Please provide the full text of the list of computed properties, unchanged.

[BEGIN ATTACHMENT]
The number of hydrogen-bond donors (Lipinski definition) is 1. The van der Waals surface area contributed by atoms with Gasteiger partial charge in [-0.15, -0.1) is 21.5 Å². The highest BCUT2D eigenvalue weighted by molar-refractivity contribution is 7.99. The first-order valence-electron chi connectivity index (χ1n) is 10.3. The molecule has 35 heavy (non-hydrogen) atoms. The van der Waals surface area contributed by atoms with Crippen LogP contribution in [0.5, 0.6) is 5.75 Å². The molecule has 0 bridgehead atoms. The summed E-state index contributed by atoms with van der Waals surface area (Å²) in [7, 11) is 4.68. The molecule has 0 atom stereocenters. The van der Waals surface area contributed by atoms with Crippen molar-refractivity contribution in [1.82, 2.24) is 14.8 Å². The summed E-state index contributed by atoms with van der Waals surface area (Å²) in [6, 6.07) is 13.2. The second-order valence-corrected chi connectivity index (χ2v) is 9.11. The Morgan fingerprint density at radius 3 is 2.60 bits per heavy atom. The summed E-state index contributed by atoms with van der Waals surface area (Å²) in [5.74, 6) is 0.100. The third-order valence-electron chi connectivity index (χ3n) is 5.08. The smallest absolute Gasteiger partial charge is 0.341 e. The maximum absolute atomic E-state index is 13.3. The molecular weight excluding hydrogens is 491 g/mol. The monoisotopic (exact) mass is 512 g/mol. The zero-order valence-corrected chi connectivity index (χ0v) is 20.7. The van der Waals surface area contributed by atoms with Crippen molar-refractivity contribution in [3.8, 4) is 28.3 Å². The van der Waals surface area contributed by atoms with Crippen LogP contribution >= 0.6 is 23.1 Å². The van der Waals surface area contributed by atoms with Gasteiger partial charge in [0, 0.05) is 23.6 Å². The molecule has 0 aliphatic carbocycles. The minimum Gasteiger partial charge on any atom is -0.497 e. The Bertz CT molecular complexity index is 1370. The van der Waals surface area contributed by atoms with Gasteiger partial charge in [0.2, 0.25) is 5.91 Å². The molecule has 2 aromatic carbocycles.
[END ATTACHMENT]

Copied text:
The number of hydrogen-bond donors (Lipinski definition) is 1. The van der Waals surface area contributed by atoms with Gasteiger partial charge in [-0.15, -0.1) is 21.5 Å². The highest BCUT2D eigenvalue weighted by molar-refractivity contribution is 7.99. The first-order valence-electron chi connectivity index (χ1n) is 10.3. The molecule has 35 heavy (non-hydrogen) atoms. The van der Waals surface area contributed by atoms with Crippen LogP contribution in [0.5, 0.6) is 5.75 Å². The molecule has 0 bridgehead atoms. The summed E-state index contributed by atoms with van der Waals surface area (Å²) in [7, 11) is 4.68. The molecule has 0 atom stereocenters. The van der Waals surface area contributed by atoms with Crippen molar-refractivity contribution in [1.82, 2.24) is 14.8 Å². The summed E-state index contributed by atoms with van der Waals surface area (Å²) in [6, 6.07) is 13.2. The second-order valence-corrected chi connectivity index (χ2v) is 9.11. The Morgan fingerprint density at radius 3 is 2.60 bits per heavy atom. The summed E-state index contributed by atoms with van der Waals surface area (Å²) in [5.74, 6) is 0.100. The third-order valence-electron chi connectivity index (χ3n) is 5.08. The smallest absolute Gasteiger partial charge is 0.341 e. The maximum absolute atomic E-state index is 13.3. The molecular weight excluding hydrogens is 491 g/mol. The monoisotopic (exact) mass is 512 g/mol. The zero-order valence-corrected chi connectivity index (χ0v) is 20.7. The van der Waals surface area contributed by atoms with Crippen molar-refractivity contribution in [3.8, 4) is 28.3 Å². The van der Waals surface area contributed by atoms with Crippen LogP contribution >= 0.6 is 23.1 Å². The van der Waals surface area contributed by atoms with Gasteiger partial charge in [0, 0.05) is 23.6 Å². The molecule has 0 aliphatic carbocycles. The minimum Gasteiger partial charge on any atom is -0.497 e. The Bertz CT molecular complexity index is 1370. The van der Waals surface area contributed by atoms with Gasteiger partial charge in [0.2, 0.25) is 5.91 Å². The molecule has 2 aromatic carbocycles.